Way To Use Essential Oils
Apr 12, 2012 Essential Oils
In aromatherapy, the benefits of essential oils are experienced two ways - through inhalation or topical application to skin. Essential oils are not ingested in self-therapy, especially by a layman, and only in rare cares under the direction of a licensed medical practitioner.
Inhaling an essential oil increases brain frequency, balances right and left brain activities, and signals the release of hormones to specific areas of the body. Applied to the skin, essential oils enter the blood stream and are drawn to specific body parts that need healing. Essential oils are guided to a particular hormone, body part or system with which it is most compatible and effective. ne specific oil might be effective with muscle tissue, another might be drawn toward bone marrow. It's as if the aroma molecules are soldiers marching toward a precise target, ready to strike when and where needed.
- The simplest and fastest way to inhale aroma molecules of essential oil is to sniff directly from an open vial, or to wear essential oil mixed with a carrier as a perfume.
- A more intense delivery to the brain is achieved by placing a few drops of oil in the palm, cupping hands over the nose and inhaling and exhaling slowly and deeply through the nose, keeping the mouth closed.
- Diffusing oil into the air is the most thorough method of inhalation. A wide variety of diffusers range from a pottery bowl heated by a candle underneath to an electrically heated bowl. There also is a nebulizer, vaporizer, humidifier, wick inhaler, plug-in atomizer with wick refills, room spray, potpourri, pillow or linen sachet, and the newest trend, a multi-reed diffuser. With every diffusion method, only a few drops of oil, combined with stream or water, are all that is needed to reap therapeutic benefits.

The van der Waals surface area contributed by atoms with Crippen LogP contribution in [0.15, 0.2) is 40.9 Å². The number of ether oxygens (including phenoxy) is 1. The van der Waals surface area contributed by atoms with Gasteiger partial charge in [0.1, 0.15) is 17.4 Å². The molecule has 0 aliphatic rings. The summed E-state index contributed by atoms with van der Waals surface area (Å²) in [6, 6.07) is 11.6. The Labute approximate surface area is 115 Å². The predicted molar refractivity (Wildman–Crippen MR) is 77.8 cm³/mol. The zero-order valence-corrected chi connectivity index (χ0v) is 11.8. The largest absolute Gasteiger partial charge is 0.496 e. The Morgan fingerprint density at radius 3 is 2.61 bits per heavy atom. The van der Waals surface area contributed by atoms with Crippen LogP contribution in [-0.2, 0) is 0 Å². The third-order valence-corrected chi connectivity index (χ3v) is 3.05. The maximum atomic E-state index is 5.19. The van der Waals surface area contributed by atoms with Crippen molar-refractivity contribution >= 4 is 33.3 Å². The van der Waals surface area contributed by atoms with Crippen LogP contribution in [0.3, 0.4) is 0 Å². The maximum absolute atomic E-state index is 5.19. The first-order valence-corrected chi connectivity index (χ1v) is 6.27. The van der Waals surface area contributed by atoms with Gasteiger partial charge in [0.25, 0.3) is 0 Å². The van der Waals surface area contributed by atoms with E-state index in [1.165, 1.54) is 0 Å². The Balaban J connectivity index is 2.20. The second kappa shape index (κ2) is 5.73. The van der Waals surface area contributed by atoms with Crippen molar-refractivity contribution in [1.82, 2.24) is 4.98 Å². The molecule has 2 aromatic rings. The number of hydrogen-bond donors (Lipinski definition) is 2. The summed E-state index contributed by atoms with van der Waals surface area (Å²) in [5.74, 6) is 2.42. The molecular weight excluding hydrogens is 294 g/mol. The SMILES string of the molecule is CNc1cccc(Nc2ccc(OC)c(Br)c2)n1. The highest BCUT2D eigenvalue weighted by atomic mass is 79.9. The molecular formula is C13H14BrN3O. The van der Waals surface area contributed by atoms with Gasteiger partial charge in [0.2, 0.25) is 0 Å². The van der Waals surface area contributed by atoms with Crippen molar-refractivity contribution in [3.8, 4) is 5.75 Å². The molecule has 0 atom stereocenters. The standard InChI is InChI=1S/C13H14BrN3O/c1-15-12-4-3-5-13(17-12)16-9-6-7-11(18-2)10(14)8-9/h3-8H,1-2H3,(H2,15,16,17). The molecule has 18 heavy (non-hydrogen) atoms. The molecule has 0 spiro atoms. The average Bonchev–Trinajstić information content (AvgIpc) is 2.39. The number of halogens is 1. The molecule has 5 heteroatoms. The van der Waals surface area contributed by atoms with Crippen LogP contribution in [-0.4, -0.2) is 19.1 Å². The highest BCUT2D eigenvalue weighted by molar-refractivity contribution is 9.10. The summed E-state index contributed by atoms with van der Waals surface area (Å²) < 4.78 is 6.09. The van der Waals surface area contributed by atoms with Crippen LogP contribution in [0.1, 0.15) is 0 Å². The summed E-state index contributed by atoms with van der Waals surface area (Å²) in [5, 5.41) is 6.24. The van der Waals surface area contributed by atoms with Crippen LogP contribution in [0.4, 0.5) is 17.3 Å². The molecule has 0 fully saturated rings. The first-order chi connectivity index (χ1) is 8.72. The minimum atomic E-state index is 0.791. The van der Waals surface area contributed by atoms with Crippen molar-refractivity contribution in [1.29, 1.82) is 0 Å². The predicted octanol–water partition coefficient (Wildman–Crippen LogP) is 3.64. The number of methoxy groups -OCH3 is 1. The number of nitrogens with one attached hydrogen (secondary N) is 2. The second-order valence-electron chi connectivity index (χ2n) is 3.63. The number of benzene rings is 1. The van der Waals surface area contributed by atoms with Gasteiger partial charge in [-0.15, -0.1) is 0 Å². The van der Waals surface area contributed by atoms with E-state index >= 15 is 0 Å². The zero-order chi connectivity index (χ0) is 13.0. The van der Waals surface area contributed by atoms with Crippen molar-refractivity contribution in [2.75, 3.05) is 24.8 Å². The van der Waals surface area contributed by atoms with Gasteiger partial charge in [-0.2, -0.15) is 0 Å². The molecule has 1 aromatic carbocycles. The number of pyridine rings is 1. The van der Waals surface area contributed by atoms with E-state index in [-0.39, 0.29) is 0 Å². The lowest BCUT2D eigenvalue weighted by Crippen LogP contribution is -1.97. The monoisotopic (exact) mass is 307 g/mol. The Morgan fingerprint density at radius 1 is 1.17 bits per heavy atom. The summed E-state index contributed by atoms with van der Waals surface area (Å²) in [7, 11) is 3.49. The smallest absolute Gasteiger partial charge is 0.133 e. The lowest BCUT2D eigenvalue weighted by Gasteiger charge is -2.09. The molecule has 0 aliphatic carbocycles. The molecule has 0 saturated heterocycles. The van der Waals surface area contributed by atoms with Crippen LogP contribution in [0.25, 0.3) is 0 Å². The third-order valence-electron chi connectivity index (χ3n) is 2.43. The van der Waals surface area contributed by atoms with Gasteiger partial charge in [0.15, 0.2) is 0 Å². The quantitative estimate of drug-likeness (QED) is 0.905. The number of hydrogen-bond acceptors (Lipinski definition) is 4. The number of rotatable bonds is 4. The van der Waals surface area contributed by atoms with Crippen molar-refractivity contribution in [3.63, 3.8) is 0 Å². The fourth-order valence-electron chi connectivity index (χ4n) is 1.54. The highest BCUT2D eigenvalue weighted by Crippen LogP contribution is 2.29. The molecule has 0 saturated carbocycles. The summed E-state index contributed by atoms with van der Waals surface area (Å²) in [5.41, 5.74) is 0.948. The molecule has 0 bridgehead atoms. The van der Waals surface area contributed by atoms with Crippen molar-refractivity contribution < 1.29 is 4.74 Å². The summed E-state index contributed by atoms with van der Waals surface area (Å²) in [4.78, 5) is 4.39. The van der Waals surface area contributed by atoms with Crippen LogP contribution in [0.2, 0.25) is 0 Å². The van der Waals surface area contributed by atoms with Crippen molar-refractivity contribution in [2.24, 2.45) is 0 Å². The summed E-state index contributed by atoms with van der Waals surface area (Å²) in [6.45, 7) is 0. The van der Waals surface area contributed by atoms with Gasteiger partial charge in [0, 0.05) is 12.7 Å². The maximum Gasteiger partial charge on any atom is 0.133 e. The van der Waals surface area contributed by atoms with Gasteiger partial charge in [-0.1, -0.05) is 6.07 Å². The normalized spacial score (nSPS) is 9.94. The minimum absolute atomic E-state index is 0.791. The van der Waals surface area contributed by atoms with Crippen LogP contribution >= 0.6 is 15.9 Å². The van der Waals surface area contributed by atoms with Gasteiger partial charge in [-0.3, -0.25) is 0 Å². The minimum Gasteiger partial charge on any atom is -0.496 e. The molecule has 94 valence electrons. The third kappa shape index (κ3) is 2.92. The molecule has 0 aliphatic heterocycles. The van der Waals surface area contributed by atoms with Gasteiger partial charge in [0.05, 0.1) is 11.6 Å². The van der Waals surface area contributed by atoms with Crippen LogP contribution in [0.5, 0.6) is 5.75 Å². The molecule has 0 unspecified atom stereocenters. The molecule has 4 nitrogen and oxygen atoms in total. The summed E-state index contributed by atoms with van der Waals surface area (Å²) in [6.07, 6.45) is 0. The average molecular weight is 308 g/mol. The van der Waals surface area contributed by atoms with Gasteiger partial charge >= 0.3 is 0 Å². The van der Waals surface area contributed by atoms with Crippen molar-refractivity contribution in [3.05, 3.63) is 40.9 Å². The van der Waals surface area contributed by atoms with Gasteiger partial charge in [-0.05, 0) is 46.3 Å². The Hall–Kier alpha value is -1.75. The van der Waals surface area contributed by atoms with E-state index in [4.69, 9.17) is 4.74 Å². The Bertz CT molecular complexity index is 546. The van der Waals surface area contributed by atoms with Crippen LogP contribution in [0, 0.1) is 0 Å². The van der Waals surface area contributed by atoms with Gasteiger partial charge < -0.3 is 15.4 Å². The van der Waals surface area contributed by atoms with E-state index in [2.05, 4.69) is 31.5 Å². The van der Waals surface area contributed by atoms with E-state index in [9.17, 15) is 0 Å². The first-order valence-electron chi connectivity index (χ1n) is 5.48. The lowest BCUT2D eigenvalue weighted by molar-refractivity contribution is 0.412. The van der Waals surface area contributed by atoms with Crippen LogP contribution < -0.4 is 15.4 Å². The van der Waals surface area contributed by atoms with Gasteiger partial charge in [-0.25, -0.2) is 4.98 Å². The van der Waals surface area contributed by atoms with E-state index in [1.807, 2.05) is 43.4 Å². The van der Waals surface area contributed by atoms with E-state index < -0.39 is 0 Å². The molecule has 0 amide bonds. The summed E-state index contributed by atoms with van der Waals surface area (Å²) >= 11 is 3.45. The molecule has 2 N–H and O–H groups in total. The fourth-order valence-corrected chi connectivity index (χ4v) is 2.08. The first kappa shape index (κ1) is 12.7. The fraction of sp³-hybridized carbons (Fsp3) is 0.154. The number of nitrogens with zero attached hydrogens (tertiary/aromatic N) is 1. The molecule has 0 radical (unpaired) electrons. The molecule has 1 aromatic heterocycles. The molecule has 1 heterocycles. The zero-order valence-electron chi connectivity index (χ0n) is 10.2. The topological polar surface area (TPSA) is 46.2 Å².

- A full body massage, with properly diluted essential oil, is the most popular way to apply essential oil to the skin. Targeted relief can be achieved by applying essential oils to reflexology points on soles of the feet and palms. With headache, oils can be massaged into the temples. For abdominal relief, a localized massage relaxes muscles used in digestion and elimination.
- A leisurely soak in bath water treated with essential oil or scented bath salts is the perfect ending to a massage or a leisurely healing on its own. Diluted essential oil can be added to a hot tub or Jacuzzi, or splashed on sauna rocks.
- Essential oils added to shampoo, conditioner, soap, face cleanser, lotions and moisturizers are a wise addition to face and hair beauty regimens.
Generally, three to five drops of oil, added one by one, to one teaspoon of carrier oil or lotion is a good ratio; use less in skin care products for the face. Exceptions to this rule for stronger, more powerful oils are noted at the end of each profile in Chapters 4 and 5. For tub water, first dissolve essential oil in honey, vegetable oil, half-&-half, powdered or liquid milk; this will disperse oil throughout tub and prevent it collecting in one spot.
- When creating a blend, the main thing to remember is 'the nose knows.' Based on your research, choose 3 oils that will do what you want them to do. Experiment with them on swabs to determine your unique 'recipe' and the quantities you want to incorporate into a particular blend. Using only 3 ingredients, plus carrier or base oil, mistakes can be corrected easily. With experience, add or subtract additional oils one at a time, for a maximum of 5.
- Keep it simple.
- Remember to exhale...and enjoy!